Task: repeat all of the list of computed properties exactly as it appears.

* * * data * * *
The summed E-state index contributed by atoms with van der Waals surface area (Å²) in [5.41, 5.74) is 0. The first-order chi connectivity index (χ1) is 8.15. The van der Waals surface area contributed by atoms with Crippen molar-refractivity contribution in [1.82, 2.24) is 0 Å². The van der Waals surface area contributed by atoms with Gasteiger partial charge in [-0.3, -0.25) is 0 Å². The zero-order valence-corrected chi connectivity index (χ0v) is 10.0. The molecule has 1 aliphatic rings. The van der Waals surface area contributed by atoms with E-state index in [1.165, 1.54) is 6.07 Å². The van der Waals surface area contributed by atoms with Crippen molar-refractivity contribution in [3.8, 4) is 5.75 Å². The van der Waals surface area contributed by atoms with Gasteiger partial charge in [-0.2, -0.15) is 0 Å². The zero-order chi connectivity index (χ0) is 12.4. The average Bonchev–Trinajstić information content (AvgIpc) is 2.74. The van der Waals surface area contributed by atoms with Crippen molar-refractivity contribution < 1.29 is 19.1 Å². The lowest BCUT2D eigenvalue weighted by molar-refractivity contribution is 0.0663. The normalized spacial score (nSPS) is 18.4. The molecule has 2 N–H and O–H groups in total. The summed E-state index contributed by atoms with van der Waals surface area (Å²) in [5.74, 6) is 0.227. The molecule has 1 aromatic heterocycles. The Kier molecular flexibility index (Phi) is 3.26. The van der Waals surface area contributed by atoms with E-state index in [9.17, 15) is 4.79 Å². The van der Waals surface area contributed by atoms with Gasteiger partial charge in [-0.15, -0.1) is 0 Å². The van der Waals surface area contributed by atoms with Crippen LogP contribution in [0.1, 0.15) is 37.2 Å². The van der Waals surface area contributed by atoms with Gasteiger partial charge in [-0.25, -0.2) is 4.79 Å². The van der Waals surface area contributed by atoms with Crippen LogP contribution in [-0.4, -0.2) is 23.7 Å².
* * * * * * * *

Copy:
The summed E-state index contributed by atoms with van der Waals surface area (Å²) in [5.41, 5.74) is 0. The first-order chi connectivity index (χ1) is 8.15. The van der Waals surface area contributed by atoms with Crippen molar-refractivity contribution in [1.82, 2.24) is 0 Å². The van der Waals surface area contributed by atoms with Gasteiger partial charge in [-0.3, -0.25) is 0 Å². The zero-order valence-corrected chi connectivity index (χ0v) is 10.0. The molecule has 1 aliphatic rings. The van der Waals surface area contributed by atoms with E-state index in [1.165, 1.54) is 6.07 Å². The van der Waals surface area contributed by atoms with Crippen molar-refractivity contribution in [3.8, 4) is 5.75 Å². The van der Waals surface area contributed by atoms with Gasteiger partial charge in [-0.2, -0.15) is 0 Å². The zero-order chi connectivity index (χ0) is 12.4. The average Bonchev–Trinajstić information content (AvgIpc) is 2.74. The van der Waals surface area contributed by atoms with Crippen molar-refractivity contribution < 1.29 is 19.1 Å². The lowest BCUT2D eigenvalue weighted by molar-refractivity contribution is 0.0663. The normalized spacial score (nSPS) is 18.4. The molecule has 2 N–H and O–H groups in total. The summed E-state index contributed by atoms with van der Waals surface area (Å²) in [5.74, 6) is 0.227. The molecule has 1 aromatic heterocycles. The Kier molecular flexibility index (Phi) is 3.26. The van der Waals surface area contributed by atoms with E-state index in [9.17, 15) is 4.79 Å². The van der Waals surface area contributed by atoms with Gasteiger partial charge in [-0.15, -0.1) is 0 Å². The van der Waals surface area contributed by atoms with Crippen LogP contribution in [0.1, 0.15) is 37.2 Å². The van der Waals surface area contributed by atoms with Gasteiger partial charge in [-0.25, -0.2) is 4.79 Å². The van der Waals surface area contributed by atoms with Crippen LogP contribution in [-0.4, -0.2) is 23.7 Å².